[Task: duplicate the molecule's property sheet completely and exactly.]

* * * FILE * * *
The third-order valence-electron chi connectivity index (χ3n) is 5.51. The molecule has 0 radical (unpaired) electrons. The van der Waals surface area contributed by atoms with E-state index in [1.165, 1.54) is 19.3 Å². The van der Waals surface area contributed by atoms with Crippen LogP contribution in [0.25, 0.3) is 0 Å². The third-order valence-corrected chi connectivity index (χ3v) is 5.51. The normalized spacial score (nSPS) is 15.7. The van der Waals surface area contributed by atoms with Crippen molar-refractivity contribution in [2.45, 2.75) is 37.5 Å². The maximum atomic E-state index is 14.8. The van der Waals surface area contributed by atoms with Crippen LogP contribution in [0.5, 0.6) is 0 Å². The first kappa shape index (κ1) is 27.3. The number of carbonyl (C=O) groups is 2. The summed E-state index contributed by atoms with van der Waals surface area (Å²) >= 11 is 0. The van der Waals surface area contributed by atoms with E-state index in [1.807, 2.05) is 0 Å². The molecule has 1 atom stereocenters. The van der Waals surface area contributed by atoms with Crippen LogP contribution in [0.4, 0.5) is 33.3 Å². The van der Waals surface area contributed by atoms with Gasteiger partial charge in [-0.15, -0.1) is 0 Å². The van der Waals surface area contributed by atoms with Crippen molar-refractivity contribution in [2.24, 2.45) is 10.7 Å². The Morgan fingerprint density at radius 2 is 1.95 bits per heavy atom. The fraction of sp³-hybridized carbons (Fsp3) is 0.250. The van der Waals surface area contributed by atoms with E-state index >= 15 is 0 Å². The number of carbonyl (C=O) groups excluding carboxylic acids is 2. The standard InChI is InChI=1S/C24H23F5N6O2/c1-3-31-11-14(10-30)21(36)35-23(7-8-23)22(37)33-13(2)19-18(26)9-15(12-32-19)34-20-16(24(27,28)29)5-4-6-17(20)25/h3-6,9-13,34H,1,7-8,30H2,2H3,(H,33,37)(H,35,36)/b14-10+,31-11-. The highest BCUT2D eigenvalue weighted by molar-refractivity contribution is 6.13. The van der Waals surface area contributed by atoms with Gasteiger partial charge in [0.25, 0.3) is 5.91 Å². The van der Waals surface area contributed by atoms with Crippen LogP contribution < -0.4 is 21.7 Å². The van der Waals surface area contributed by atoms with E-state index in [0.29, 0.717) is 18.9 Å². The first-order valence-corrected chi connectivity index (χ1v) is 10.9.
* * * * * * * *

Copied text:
The third-order valence-electron chi connectivity index (χ3n) is 5.51. The molecule has 0 radical (unpaired) electrons. The van der Waals surface area contributed by atoms with E-state index in [1.165, 1.54) is 19.3 Å². The van der Waals surface area contributed by atoms with Crippen LogP contribution in [0.25, 0.3) is 0 Å². The third-order valence-corrected chi connectivity index (χ3v) is 5.51. The normalized spacial score (nSPS) is 15.7. The van der Waals surface area contributed by atoms with Crippen molar-refractivity contribution in [2.45, 2.75) is 37.5 Å². The maximum atomic E-state index is 14.8. The van der Waals surface area contributed by atoms with Crippen LogP contribution in [0.5, 0.6) is 0 Å². The first kappa shape index (κ1) is 27.3. The number of carbonyl (C=O) groups is 2. The summed E-state index contributed by atoms with van der Waals surface area (Å²) >= 11 is 0. The van der Waals surface area contributed by atoms with E-state index in [1.807, 2.05) is 0 Å². The molecule has 1 atom stereocenters. The van der Waals surface area contributed by atoms with Crippen LogP contribution in [0.4, 0.5) is 33.3 Å². The van der Waals surface area contributed by atoms with Gasteiger partial charge in [-0.15, -0.1) is 0 Å². The van der Waals surface area contributed by atoms with Crippen molar-refractivity contribution in [2.24, 2.45) is 10.7 Å². The Morgan fingerprint density at radius 2 is 1.95 bits per heavy atom. The fraction of sp³-hybridized carbons (Fsp3) is 0.250. The van der Waals surface area contributed by atoms with E-state index >= 15 is 0 Å². The number of carbonyl (C=O) groups excluding carboxylic acids is 2. The standard InChI is InChI=1S/C24H23F5N6O2/c1-3-31-11-14(10-30)21(36)35-23(7-8-23)22(37)33-13(2)19-18(26)9-15(12-32-19)34-20-16(24(27,28)29)5-4-6-17(20)25/h3-6,9-13,34H,1,7-8,30H2,2H3,(H,33,37)(H,35,36)/b14-10+,31-11-. The highest BCUT2D eigenvalue weighted by molar-refractivity contribution is 6.13. The van der Waals surface area contributed by atoms with Gasteiger partial charge in [0.25, 0.3) is 5.91 Å². The van der Waals surface area contributed by atoms with Crippen LogP contribution < -0.4 is 21.7 Å². The van der Waals surface area contributed by atoms with E-state index in [0.29, 0.717) is 18.9 Å². The first-order valence-corrected chi connectivity index (χ1v) is 10.9.